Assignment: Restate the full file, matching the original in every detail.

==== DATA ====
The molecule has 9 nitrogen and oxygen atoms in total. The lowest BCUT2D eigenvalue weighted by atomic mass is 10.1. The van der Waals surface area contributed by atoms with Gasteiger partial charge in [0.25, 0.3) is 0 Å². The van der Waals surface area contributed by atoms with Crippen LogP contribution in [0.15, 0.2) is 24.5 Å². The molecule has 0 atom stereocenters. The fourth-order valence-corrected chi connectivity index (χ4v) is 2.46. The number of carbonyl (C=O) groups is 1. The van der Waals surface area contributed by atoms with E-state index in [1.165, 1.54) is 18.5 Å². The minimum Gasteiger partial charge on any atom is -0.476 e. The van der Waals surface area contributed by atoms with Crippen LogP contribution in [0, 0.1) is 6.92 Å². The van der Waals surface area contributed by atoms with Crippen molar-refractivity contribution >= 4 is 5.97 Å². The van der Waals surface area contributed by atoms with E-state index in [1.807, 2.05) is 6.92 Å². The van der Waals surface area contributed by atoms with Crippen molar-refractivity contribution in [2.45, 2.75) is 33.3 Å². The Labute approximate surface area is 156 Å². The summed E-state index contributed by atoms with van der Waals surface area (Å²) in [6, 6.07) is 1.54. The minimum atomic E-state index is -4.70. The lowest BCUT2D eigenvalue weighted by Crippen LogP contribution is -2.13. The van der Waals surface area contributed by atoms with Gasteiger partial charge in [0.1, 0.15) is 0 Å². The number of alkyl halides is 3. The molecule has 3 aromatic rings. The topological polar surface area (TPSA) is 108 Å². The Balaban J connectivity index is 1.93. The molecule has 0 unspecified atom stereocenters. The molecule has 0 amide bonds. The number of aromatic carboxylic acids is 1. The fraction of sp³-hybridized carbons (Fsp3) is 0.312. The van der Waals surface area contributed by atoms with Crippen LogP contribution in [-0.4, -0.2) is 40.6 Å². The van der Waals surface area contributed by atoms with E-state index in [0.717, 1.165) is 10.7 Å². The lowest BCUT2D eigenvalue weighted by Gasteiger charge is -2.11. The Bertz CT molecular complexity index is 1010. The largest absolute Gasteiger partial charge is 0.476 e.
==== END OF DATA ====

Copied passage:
The molecule has 9 nitrogen and oxygen atoms in total. The lowest BCUT2D eigenvalue weighted by atomic mass is 10.1. The van der Waals surface area contributed by atoms with Gasteiger partial charge in [0.25, 0.3) is 0 Å². The van der Waals surface area contributed by atoms with Crippen LogP contribution in [0.15, 0.2) is 24.5 Å². The molecule has 0 atom stereocenters. The fourth-order valence-corrected chi connectivity index (χ4v) is 2.46. The number of carbonyl (C=O) groups is 1. The van der Waals surface area contributed by atoms with E-state index in [1.165, 1.54) is 18.5 Å². The minimum Gasteiger partial charge on any atom is -0.476 e. The van der Waals surface area contributed by atoms with Crippen LogP contribution in [0, 0.1) is 6.92 Å². The van der Waals surface area contributed by atoms with Crippen molar-refractivity contribution >= 4 is 5.97 Å². The van der Waals surface area contributed by atoms with E-state index in [1.807, 2.05) is 6.92 Å². The van der Waals surface area contributed by atoms with Crippen molar-refractivity contribution in [2.45, 2.75) is 33.3 Å². The Labute approximate surface area is 156 Å². The summed E-state index contributed by atoms with van der Waals surface area (Å²) in [6, 6.07) is 1.54. The minimum atomic E-state index is -4.70. The lowest BCUT2D eigenvalue weighted by Crippen LogP contribution is -2.13. The van der Waals surface area contributed by atoms with Gasteiger partial charge in [0.1, 0.15) is 0 Å². The number of alkyl halides is 3. The molecule has 3 aromatic rings. The topological polar surface area (TPSA) is 108 Å². The Balaban J connectivity index is 1.93. The molecule has 0 unspecified atom stereocenters. The molecule has 0 amide bonds. The number of aromatic carboxylic acids is 1. The fraction of sp³-hybridized carbons (Fsp3) is 0.312. The van der Waals surface area contributed by atoms with Crippen LogP contribution in [-0.4, -0.2) is 40.6 Å². The van der Waals surface area contributed by atoms with E-state index in [0.717, 1.165) is 10.7 Å². The lowest BCUT2D eigenvalue weighted by Gasteiger charge is -2.11. The Bertz CT molecular complexity index is 1010. The largest absolute Gasteiger partial charge is 0.476 e.